Is it Real? Authentic Teacher Relationships in Education

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“Children are shrewd judges of character; they know whether a teacher is authentic, and they respond accordingly” -Laura Colker

While there are many types of relationships built with families, community and children in education, another relationship that is just as important is the relationship built amongst teachers in and outside of the classroom.

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There is a shift occurring in education. A classroom teacher is not alone anymore or should not feel alone as there is a larger connected professional community of educators and leaders in the field. Establishing a strong healthy reciprocal learning community where teachers reach out locally and globally does several things:  it supports everyone involved from novice teachers to seasoned ones. A reciprocal exchange of ideas occur and connection creates a local and global community of educators.

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Learning goes beyond the walls of a classroom. It is impossible to know everything, education is always changing and so are we. We are always in a process of becoming. If we stay the same with the same outlooks then we become like a pool of stagnant water and stagnant water collects flies and mosquitos. Think like an ocean: waves moving, not a still pond.

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A machine that moves, never gets rusty (Turkish proverb)

In Early Ed we have co-teaching teams. Relationships should be and do several things: 

  • Healthy and strong
  • Authentic
  • Continues learning
  • Open, honest and reciprocal
  • Non judgmental
  • Supportive not co-dependant

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How do we grow? How do we become authentic? By learning from each other, with each other and pushing each other to a higher level. By knowing what you stand for and why. It is almost like making the muscles that we never knew existed move and get stronger. There is no single way to do something or teach something and there is nothing more dangerous for an educator than hitting the glass ceiling or becoming complacent.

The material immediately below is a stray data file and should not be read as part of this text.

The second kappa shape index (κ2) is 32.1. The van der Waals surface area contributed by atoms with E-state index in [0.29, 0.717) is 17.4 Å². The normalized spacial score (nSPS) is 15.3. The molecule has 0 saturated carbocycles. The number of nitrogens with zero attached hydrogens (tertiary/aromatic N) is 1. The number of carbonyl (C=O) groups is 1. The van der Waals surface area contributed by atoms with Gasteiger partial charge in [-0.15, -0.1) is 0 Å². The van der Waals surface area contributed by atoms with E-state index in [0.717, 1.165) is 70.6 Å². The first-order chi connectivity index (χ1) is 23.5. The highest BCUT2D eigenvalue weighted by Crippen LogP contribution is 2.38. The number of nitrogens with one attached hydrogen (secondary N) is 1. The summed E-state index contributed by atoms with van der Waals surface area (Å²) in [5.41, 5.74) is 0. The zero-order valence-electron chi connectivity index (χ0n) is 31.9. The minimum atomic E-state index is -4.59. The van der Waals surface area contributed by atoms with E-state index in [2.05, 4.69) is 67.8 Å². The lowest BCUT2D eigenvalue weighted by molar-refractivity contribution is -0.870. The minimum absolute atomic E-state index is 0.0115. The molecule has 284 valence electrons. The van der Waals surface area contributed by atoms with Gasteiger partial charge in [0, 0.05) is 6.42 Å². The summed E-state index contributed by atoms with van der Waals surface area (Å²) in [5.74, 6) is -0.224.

Smart people surround themselves with people who are smarter than themselves. Progressive and positive partnerships support personal and professional growth. Educators must be in a cycle of learning.

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There is no other way of growing and providing the best learning experience for the children. Education is evolving and we need to be on that train going towards the direction where there is more light and better ways to have an impact on generations to come. It is possible to do so if we are open with one another and take constructive criticism rather than making it personal. Everyone has something to offer. Everyone has something to learn. There is no teaching without learning.

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When Things Fall Apart: Resiliency and Having the Courage to Get back Up

By Jill Telford and Berna Artis

Bruises happen. Children fall and they get back up. Life catches us off guard and no matter how cliche this may sound…life is full of surprises. This is the part where resiliency comes into play.